Background/Question/Methods Detection error can bias observations of ecological processes, especially when species are never detected during sampling. In many communities, the identity of these missing species is known from previous research and natural history collections, but this information is rarely incorporated into subsequent models. Here, I present prior aggregation as a method for including information from external sources in Bayesian hierarchical detection models. Prior aggregation combines information from two or more prior distributions— in this case, an ecologically informed, species-level prior and an uninformed community-level prior— into a single aggregate. Using simulated data supplied to a multi-species occupancy model, I tested whether the prior aggregation method improves model estimates of missing species and the full community. Specifically, I tested the effects of 1) the accuracy of the species-level prior and 2) the relative contribution of the species-level prior to the final aggregate on the precision and accuracy of posterior estimates. Finally, I applied the prior aggregation method to a real dataset of small mammals in Vermont.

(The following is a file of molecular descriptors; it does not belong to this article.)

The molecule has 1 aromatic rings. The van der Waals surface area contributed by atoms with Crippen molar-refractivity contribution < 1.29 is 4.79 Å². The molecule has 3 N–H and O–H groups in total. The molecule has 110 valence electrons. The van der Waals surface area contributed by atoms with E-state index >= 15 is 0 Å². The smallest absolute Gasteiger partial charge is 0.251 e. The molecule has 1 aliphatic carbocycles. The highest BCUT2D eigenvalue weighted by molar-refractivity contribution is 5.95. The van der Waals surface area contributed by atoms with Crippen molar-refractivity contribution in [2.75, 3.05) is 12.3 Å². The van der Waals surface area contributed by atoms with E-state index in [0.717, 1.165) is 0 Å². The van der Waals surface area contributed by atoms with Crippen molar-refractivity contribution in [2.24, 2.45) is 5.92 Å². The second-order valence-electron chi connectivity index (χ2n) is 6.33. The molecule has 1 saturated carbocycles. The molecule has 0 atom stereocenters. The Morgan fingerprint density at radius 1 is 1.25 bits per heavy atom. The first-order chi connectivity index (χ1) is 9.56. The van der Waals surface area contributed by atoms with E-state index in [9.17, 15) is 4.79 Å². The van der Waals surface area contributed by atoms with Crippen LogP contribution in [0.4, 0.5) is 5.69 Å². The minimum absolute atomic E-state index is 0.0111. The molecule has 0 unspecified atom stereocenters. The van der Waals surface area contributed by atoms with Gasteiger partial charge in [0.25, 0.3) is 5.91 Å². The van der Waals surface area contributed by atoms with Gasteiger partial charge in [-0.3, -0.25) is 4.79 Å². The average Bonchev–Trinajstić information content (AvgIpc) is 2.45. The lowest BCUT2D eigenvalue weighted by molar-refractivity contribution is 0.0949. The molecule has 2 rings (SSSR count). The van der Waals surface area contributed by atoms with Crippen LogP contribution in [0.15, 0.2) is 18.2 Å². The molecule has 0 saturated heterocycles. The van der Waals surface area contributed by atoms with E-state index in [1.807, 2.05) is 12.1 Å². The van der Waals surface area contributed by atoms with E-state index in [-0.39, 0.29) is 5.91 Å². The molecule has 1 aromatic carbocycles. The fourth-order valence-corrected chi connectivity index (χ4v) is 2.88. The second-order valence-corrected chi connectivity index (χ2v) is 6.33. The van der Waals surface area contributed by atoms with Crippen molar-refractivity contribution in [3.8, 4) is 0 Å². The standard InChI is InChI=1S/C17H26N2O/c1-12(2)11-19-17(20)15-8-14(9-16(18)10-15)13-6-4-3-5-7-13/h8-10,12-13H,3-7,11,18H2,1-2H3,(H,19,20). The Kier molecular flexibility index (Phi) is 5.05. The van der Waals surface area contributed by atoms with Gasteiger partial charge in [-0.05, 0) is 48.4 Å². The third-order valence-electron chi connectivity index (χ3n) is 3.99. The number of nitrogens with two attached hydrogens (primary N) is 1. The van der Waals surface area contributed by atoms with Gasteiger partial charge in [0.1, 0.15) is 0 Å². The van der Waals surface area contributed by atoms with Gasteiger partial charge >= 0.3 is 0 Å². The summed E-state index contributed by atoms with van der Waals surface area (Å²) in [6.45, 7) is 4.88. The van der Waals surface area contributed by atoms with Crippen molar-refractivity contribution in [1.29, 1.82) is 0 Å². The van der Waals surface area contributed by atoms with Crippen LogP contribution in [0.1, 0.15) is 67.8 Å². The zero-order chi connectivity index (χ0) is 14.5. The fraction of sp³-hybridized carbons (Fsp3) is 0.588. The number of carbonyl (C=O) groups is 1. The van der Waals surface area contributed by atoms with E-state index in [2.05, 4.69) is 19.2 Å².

Results/Conclusions Prior aggregation improves estimates of undetected species and the full community, provided the information included in the prior is correct. Increasing the relative contribution of the informed prior to the aggregated distribution increases the precision of model estimates, but may reduce accuracy when the informed prior is inaccurate. When applied to a dataset of small mammals in Vermont, the prior aggregation method yielded more precise estimates of the eastern cottontail Sylvilagus floridanus, a species observed at several sites in the study region but never captured. While care must be taken to ensure accurate information is supplied to the model, the prior aggregation approach successfully incorporates external information into the model without sacrificing the advantages of modeling all species in the context of the community.